Any places to eat or things to do that you can share with our readers? If they have a friend visiting town, what are some spots they could take them to?
My absolute favorite place to spend a Friday night is FreeMarket Gallery. I have met so many interesting and diverse groups of people there. The artwork displayed is some of the best in Atlanta; very upscale but affordable, and you aren’t confronted with the intimidating atmosphere found in some high-end galleries. It’s really a place for people of all walks of life to socialize and experience great work from local artists. The owners, too, are really interesting people who have an inspiring outlook on art and it’s potential to fit into the business world. We would also have to visit a few of Atlanta’s great arts festivals, Monday Night Garage, the beltline, and The Painted Duck. For dinner we would have to finish up each day eating at some of my favorite restaurants like, Box car, TWO Urban Licks, Barcelona Wine Bar, and Corner Tavern.

The Shoutout series is all about recognizing that our success and where we are in life is at least somewhat thanks to the efforts, support, mentorship, love and encouragement of others. So is there someone that you want to dedicate your shoutout to?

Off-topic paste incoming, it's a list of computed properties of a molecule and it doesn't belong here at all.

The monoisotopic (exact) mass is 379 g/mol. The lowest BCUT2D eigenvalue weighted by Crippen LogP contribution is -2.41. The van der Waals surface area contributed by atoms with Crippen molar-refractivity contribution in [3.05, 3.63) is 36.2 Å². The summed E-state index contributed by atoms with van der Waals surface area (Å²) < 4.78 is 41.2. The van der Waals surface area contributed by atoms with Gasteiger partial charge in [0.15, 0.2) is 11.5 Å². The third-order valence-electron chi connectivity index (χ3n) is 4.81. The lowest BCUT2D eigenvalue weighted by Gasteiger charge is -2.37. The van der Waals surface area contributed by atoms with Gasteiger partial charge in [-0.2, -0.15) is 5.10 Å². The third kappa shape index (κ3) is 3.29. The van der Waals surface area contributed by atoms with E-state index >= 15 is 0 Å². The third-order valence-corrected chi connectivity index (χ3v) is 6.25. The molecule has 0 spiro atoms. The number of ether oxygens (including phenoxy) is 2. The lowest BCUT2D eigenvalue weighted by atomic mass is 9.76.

Hands down I have to dedicate this shoutout to my incredible models. Their willingness to be vulnerable, physically and emotionally, is inspiring; especially through the brief interview I start with, which isn’t meant to be intrusive, but can get deep. We then jump straight into the actual photoshoot, where I begin by encouraging them to pose in specific ways related to a particular concept I have in mind, which typically leads to their own personality, feelings and general “way of being” coming forth in the poses. In that way I believe it is personal for both of us. I like to think that by the end we have created something new together. Something bigger than any one individual’s perspective. It’s a collaborative truth, and therefore, hopefully, a “greater truth”. Beyond that I am genuinely grateful for their willingness just to show up. The reality is that my concepts cannot be effectively brought to life without my models. Who they are, their aesthetics, the entire life of knowledge and experience they bring, are all imperative to the process. They are the concept in many ways. They are all “normal” people, none of them professional models, which is also critical to the work. They bring the soul and expression to each piece and help present, in a very authentic way, what feminine means; not in a contrived, superficial magazine or movie type of representation, but a genuine, whole and respectful representation. I have created my best work in the last year, thanks in large part to them. As far as getting me where I am today, I can’t say enough about the support of my entire family. My grandparents were always my biggest fans growing up, especially my grandfather. I honestly felt like an artist at age eight due purely to his enthusiasm over my Looney Toons doodles. Without theirs and my parent’s encouragement I’m not sure I would have developed the confidence to go for a career as risky as art. I would also be doing a major disservice if I did not mention the mentors that, in many ways, taught me much of what I know technique-wise. I had a pivotal moment in my artwork in high school, fostered primarily by two faculty members, Grayson Day and Cedric Corse. Then another in college, influenced largely by Hatidza Mulic, a faculty member at The University of Georgia. She not only broadened my understanding of materials and techniques, but also truly opened the floodgates to my conceptual abilities. She asked me questions I’d never been asked. She had firm, confident opinions and somehow maintained the ability to create an environment where the students knew they could say exactly what they think and feel about any subject, controversial or not, and regardless of whether they were in line with her own views. Nothing was wrong and nothing was unspeakable. She is still the most brilliant person I’ve met. I also can’t thank my patrons enough. I could paint from morning to night until I’m dead but without those willing patrons that really understand and appreciate the work I wouldn’t be able to dedicate my life to creating.